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Critical incidence reporting systems - an option in equine anaesthesia? Results from a panel meeting


Hartnack, Sonja; Bettschart-Wolfensberger, Regula; Driessen, Bernd; Pang, Daniel; Wohlfender, Franziska (2013). Critical incidence reporting systems - an option in equine anaesthesia? Results from a panel meeting. Veterinary Anaesthesia and Analgesia, 40(6):e3-e8.

Abstract

OBJECTIVE:
To provide a brief introduction into Critical Incident Reporting Systems (CIRS) as used in human medicine, and to report the discussion from a recent panel meeting discussion with 23 equine anaesthetists in preparation for a new CEPEF-4 (Confidential Enquiry into Perioperative Equine Fatalities) study.
STUDY DESIGN:
Moderated group discussions, and review of literature.
METHODS:
The first group discussion focused on the definition of 'preventable critical incidents' and/or 'near misses' in the context of equine anaesthesia. The second group discussion focused on categorizing critical incidents according to an established framework for analysing risk and safety in clinical medicine.
RESULTS:
While critical incidents do occur in equine anaesthesia, no critical incident reporting system including systematic collection and analysis of critical incidents is in place.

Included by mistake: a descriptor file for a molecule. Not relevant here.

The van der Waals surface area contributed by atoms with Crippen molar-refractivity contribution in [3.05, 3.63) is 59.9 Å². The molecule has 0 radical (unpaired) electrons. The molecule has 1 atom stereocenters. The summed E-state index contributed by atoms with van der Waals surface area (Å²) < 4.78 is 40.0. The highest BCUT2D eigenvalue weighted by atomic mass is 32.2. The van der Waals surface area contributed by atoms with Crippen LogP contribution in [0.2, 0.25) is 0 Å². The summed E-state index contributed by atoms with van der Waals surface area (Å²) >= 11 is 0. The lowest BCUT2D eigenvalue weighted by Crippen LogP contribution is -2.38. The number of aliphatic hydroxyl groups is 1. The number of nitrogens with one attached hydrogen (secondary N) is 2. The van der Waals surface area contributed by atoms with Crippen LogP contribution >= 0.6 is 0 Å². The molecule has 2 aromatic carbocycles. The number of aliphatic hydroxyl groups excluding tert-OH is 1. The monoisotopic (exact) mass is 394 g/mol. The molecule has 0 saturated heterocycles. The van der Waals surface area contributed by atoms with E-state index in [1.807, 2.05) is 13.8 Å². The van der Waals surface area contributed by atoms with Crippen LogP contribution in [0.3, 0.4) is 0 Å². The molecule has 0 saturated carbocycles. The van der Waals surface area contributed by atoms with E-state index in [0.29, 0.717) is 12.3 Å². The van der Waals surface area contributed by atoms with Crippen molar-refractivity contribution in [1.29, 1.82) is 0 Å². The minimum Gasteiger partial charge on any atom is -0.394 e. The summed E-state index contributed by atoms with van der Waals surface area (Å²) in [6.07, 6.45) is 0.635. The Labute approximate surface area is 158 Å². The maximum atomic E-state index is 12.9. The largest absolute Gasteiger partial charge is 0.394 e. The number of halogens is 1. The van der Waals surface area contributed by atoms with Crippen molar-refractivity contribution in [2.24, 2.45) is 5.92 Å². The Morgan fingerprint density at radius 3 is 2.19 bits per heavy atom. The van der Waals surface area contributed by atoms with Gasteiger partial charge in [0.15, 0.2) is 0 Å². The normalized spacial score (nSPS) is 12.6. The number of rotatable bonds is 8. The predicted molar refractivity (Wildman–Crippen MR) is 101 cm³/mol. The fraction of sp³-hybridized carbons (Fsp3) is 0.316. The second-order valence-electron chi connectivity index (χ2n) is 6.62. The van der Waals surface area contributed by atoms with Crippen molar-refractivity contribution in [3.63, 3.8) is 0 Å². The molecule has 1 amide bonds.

CONCLUSIONS AND CLINICAL RELEVANCE:
Critical incident reporting systems could be used to improve safety in equine anaesthesia - in addition to other study types such as mortality studies.

Abstract

OBJECTIVE:
To provide a brief introduction into Critical Incident Reporting Systems (CIRS) as used in human medicine, and to report the discussion from a recent panel meeting discussion with 23 equine anaesthetists in preparation for a new CEPEF-4 (Confidential Enquiry into Perioperative Equine Fatalities) study.
STUDY DESIGN:
Moderated group discussions, and review of literature.
METHODS:
The first group discussion focused on the definition of 'preventable critical incidents' and/or 'near misses' in the context of equine anaesthesia. The second group discussion focused on categorizing critical incidents according to an established framework for analysing risk and safety in clinical medicine.
RESULTS:
While critical incidents do occur in equine anaesthesia, no critical incident reporting system including systematic collection and analysis of critical incidents is in place.
CONCLUSIONS AND CLINICAL RELEVANCE:
Critical incident reporting systems could be used to improve safety in equine anaesthesia - in addition to other study types such as mortality studies.

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9 citations in Scopus®
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Additional indexing

Item Type:Journal Article, refereed, original work
Communities & Collections:05 Vetsuisse Faculty > Chair in Veterinary Epidemiology
05 Vetsuisse Faculty > Veterinary Clinic > Equine Department
Dewey Decimal Classification:570 Life sciences; biology
610 Medicine & health
Language:English
Date:2013
Deposited On:03 Feb 2014 09:26
Last Modified:08 Dec 2017 03:05
Publisher:Wiley-Blackwell
ISSN:1467-2987
Free access at:Publisher DOI. An embargo period may apply.
Publisher DOI:https://doi.org/10.1111/vaa.12065
PubMed ID:23829714

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